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Odete Martins Bigote

“Nothing can bring you peace but yourself.” Ralph Waldo Emerson

One of the most interesting events in my life was to volunteer at Covenant House, in New York City, an institution to help run away teenagers.

My main task was to serve dinner. I was given about 150 big fat potatoes, and asked to distribute one potato to each resident, except pregnant women or individuals with children; they would get two potatoes. I had to count the potatoes, as I gave them out, and inform the supervisor of the total count.

At the beginning, I had no idea how much the potatoes would stir my emotions. Gradually, I started to wake up during the night dreaming of potatoes: counting potatoes, drowning in potatoes, and fighting potatoes, even with my fists. These images repeated themselves in the morning, afternoon and evening, until I started to serve potatoes again: they became my inner enemy.

I was at war with “potatoes.”

How dare those big fat potatoes interfere with my usual peaceful state of mind?

By the same token, how dare I allow such interference?

“How perilous it is to free a people who prefer slavery.” Machiavelli

After some deep thinking, I realized the potatoes were a symbol I had chosen to express the anger I felt within myself. I was angry at the parents of those teenagers for not loving them, I was also angry at some of the teenagers for not loving their parents. I was even angry at myself, as I questioned my relationship with my parents.

Indeed, we project our inner thoughts in what we think is “the world, out there,” when, in truth, the problems are within us. We all do this “projection” in different forms: I chose “potatoes” to fight the war within me, whereas another individual may choose, for instance, to commit a crime, therefore, allowing his or her anger to go to extremes. Then, we say that there is evil in this world.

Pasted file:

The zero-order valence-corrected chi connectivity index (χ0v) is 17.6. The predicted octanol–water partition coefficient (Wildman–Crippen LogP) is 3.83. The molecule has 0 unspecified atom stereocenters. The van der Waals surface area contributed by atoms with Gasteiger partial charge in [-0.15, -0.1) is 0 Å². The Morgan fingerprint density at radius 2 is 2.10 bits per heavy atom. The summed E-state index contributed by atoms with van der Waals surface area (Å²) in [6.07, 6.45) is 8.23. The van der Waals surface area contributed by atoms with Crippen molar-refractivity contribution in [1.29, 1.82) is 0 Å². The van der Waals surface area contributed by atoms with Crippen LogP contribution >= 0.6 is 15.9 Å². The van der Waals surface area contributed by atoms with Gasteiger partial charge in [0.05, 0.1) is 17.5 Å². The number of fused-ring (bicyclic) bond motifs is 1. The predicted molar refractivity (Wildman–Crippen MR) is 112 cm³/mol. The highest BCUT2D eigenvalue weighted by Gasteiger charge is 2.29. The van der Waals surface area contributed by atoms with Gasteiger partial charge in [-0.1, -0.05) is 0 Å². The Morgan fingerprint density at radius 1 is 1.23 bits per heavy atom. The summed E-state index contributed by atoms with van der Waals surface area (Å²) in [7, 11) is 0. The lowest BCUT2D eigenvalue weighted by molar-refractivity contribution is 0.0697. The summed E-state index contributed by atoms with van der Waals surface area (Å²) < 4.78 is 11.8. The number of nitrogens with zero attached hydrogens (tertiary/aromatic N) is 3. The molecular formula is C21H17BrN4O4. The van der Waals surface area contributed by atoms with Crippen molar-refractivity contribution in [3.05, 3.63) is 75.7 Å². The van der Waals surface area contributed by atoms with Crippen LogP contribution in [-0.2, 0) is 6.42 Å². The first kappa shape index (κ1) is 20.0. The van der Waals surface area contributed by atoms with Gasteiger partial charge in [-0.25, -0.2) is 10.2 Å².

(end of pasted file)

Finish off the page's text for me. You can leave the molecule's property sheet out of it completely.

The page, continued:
Beware, evil is not in this world but within us. I’m not saying that we are all like Hitler, Stalin or Blue Beard, what I’m saying is that we all project our thoughts outward, in one form or another, and most of the time, without realizing how much harm we are doing to ourselves. In this insane attitude, we may not feel the pain we inflict on others but, sooner or later, we certainly feel the pain we inflicted on ourselves.


Can we use the war within to achieve peace?

Yes, we can and we must!

It is important to remember that as long as we are on earth and in this body form, most of us cannot get rid of emotions; however, we can learn to handle them. Anger, fear, hate, guilt, are all part of our so called “human condition,” which sometimes leads us to become anything but human. The big question is WHY? The more we insist on projecting our problems, the more we forget to look within: to try and understand who we are and, above all, to remember love.

Most of our relationships give us a chance to fear, to hate, to get angry and to love: in other words, to reverse our feelings. Even the most loving relationship, let’s say with a partner or with a parent, has its moments of love and also despair. This is the ongoing dance of life. This is a difficult dance for many of us. This is the war and peace within us.

“I can of my own self do nothing.”
John 5:30

This quote from the Bible, reminds us that we need help, perhaps more often than we realize. We are not able to understand ourselves fully, and even if we try, the ego will interfere and completely misguide us. Only our Higher Self is able to guide and understand us; it sees the whole picture, it knows exactly what each individual’s mission is, where we started and where we are heading. In short, the Higher Self has the script of our lives, of the universe and of the planet.

Only after many sessions of meditation and relaxation exercises, and always asking for help from our Higher Self, I was able to let go of the “potatoes” in my mind.

Today, I look back at my experience and I thank the teenagers for the chance they gave me to find peace again. I thought my job as a a volunteer was to help them, but I ended up helping myself too.

Article written by
Odete M. Bigote
Copyright, 2003

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